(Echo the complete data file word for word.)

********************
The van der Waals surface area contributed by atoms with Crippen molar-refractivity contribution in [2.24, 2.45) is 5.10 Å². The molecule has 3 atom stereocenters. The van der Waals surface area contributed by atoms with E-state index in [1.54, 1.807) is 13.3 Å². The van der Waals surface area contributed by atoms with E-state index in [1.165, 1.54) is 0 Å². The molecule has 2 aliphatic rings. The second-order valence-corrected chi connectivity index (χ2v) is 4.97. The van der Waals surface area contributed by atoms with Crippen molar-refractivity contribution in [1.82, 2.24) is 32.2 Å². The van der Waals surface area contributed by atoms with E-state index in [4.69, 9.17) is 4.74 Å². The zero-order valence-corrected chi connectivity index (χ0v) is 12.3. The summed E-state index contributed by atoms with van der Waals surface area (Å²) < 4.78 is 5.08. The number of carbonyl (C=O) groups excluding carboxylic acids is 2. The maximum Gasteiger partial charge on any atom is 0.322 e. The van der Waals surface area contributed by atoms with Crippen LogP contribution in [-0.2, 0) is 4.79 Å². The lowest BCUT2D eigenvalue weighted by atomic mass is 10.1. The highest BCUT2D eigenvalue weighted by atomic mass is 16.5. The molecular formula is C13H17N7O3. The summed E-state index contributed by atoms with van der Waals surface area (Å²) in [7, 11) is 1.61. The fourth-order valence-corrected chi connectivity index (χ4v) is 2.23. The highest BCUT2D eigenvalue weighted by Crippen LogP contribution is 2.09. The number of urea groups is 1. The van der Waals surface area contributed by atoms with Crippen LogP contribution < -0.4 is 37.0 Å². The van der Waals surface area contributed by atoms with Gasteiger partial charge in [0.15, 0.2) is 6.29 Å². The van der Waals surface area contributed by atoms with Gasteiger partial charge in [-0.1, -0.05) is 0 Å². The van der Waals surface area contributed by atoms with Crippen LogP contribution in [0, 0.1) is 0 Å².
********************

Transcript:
The van der Waals surface area contributed by atoms with Crippen molar-refractivity contribution in [2.24, 2.45) is 5.10 Å². The molecule has 3 atom stereocenters. The van der Waals surface area contributed by atoms with E-state index in [1.54, 1.807) is 13.3 Å². The van der Waals surface area contributed by atoms with E-state index in [1.165, 1.54) is 0 Å². The molecule has 2 aliphatic rings. The second-order valence-corrected chi connectivity index (χ2v) is 4.97. The van der Waals surface area contributed by atoms with Crippen molar-refractivity contribution in [1.82, 2.24) is 32.2 Å². The van der Waals surface area contributed by atoms with E-state index in [4.69, 9.17) is 4.74 Å². The zero-order valence-corrected chi connectivity index (χ0v) is 12.3. The summed E-state index contributed by atoms with van der Waals surface area (Å²) < 4.78 is 5.08. The number of carbonyl (C=O) groups excluding carboxylic acids is 2. The maximum Gasteiger partial charge on any atom is 0.322 e. The van der Waals surface area contributed by atoms with Crippen LogP contribution in [-0.2, 0) is 4.79 Å². The lowest BCUT2D eigenvalue weighted by atomic mass is 10.1. The highest BCUT2D eigenvalue weighted by atomic mass is 16.5. The molecular formula is C13H17N7O3. The summed E-state index contributed by atoms with van der Waals surface area (Å²) in [7, 11) is 1.61. The fourth-order valence-corrected chi connectivity index (χ4v) is 2.23. The highest BCUT2D eigenvalue weighted by Crippen LogP contribution is 2.09. The number of urea groups is 1. The van der Waals surface area contributed by atoms with Crippen LogP contribution < -0.4 is 37.0 Å². The van der Waals surface area contributed by atoms with Gasteiger partial charge in [0.15, 0.2) is 6.29 Å². The van der Waals surface area contributed by atoms with Gasteiger partial charge in [-0.1, -0.05) is 0 Å². The van der Waals surface area contributed by atoms with Crippen LogP contribution in [0, 0.1) is 0 Å².